If rough edits are where you find your story, then fine cuts are the difference between a passable-sounding podcast and one that sounds professionally produced: natural, warm-tone voices, no echo or reverb, appropriate music and sound effects gracefully complementing a tight, compelling narrative.
When you started making a podcast, you may have skipped the fine cut — and that’s fine, especially if it allowed you to focus on really nailing your content.
But when you’re ready to raise your game, you need to learn to make fine cuts.
As with so much of podcasting, there are a zillion ways to do fine cuts — techniques, tools, keyboard shortcuts (or “hot keys”) — and no right or wrong way. So we asked a few pros for their pro-est tips.
For this piece we talked to two guys named Christian and one named Brandon. My name is also Brandon. And they say there’s no diversity in podcasting. Christian Koons’ credits include editing Song Exploder and Bjork: Sonic Symbolism. Christian Dueñas is an editor and producer at Maximum Fun. Brandon McFarland works as a composer and audio engineer at Vox Media Podcast Network.
Christian Koons can attest that when you’re making podcasts with musicians, a high level of audio nerdery is required. When he edits, he says, he keeps one hand on the mouse, and the other on the keyboard. He clicks on a clip and then manipulates it using keyboard shortcuts — which his fingers have absorbed into their muscle memory.
Whatever program you’re working in, he recommends getting a few of its shortcut, or hot key, commands down early — you can find Descript’s here, or by clicking the ? in the bottom-right of the app. Focus on stuff like cutting, fading, and selecting; if you’re working in Descript, you’ll want to get the transcript-corrections shortcuts down, because they can make your life a whole lot easier.
Read our tips on how to start thinking like an audio engineer
Christian also recommends a technique he learned working on Song Exploder. “So often people don't end sentences cleanly; they get close, and then they do a run-on and say a couple more words,” he explains. He deals with that by searching the transcript to find another place where the person used the word Christian wants to end on; if he finds it pronounced cleanly somewhere, he’ll copy that and drop it in at the end of the sentence.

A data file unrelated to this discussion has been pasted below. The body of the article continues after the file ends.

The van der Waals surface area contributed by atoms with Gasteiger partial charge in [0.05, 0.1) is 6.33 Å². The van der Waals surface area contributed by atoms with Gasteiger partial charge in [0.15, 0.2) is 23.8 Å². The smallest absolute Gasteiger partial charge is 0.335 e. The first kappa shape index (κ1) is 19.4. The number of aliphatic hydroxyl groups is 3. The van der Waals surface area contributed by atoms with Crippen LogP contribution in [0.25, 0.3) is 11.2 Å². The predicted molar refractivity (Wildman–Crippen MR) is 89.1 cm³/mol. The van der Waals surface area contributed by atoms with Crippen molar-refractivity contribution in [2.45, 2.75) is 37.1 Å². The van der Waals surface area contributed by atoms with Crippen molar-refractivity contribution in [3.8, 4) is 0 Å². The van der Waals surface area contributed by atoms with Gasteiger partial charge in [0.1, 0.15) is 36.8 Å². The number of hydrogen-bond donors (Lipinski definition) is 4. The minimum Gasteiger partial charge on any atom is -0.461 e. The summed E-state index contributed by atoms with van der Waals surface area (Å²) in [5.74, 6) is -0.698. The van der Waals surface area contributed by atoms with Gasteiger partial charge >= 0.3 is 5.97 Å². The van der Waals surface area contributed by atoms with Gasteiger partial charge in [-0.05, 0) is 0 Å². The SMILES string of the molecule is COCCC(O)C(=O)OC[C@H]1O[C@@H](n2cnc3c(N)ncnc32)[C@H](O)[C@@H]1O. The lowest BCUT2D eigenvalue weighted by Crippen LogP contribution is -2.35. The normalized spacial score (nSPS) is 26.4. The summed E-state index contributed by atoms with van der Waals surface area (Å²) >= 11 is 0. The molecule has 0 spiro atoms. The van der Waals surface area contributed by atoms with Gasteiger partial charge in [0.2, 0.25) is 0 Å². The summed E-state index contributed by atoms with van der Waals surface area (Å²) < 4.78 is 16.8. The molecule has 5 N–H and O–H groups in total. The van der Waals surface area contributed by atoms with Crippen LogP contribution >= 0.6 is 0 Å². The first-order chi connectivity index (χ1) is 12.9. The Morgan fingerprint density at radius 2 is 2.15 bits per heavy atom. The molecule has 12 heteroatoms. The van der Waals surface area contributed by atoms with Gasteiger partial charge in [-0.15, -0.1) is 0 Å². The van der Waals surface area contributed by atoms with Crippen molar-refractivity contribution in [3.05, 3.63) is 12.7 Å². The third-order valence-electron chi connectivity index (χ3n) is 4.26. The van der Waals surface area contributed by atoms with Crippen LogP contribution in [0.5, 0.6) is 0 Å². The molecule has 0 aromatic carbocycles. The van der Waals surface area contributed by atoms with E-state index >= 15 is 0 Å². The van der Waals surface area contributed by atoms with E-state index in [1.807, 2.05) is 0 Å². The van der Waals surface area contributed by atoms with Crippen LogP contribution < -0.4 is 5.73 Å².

He’ll often bank a few common words, like “and,” “but,” and even just the sound of the letter “s” in case he needs to substitute them in for less-clear audio. Last but not least, he always grabs some room tone — just the sound of the space where someone is recording, so that if he needs to insert silence, he can use room tone instead of a total blank. (Descript automatically inserts room tone, so you just need to add a gap clip.)
It’s also helpful to know how to finesse filler-word editing. Descript will cut all your filler words in a few clicks, but if you're making a conversational show, you probably don't want to do that.
Brandon started out in public radio, where strict time limits meant that everything that could be eliminated was. Now even though many of the producers he works with are more lenient about filler words, he tends to cut them anyway. But it’s not just a simple slice: “What you have to do is imagine natural space. Once you take that “like” or “um” out, you're like, okay, what's a natural pause? I lean towards cutting small and then creating the space, or even adding a breath.”
That’s an art, of course. Same with editing out filler words. “The biggest tool people have is their ear,” Christian Koons adds. “We all have the advantage of growing up and hearing people talk. We know if all the slight hesitations or if, ands, or buts are all taken out. It's pretty easy for a human ear to be able to tell, oh, this was edited, and that's not something we want. We want it to sound really natural.
Read our guide to editing filler words.
“It's sort of a balance,” he continues. “You don't wanna overcut and make people sound robotic, but if you can help speed things up and make things a little more clear with your edits that's definitely something you wanna shoot for. You wanna capture the person's essence, but also you wanna make them sound good, and smart.”
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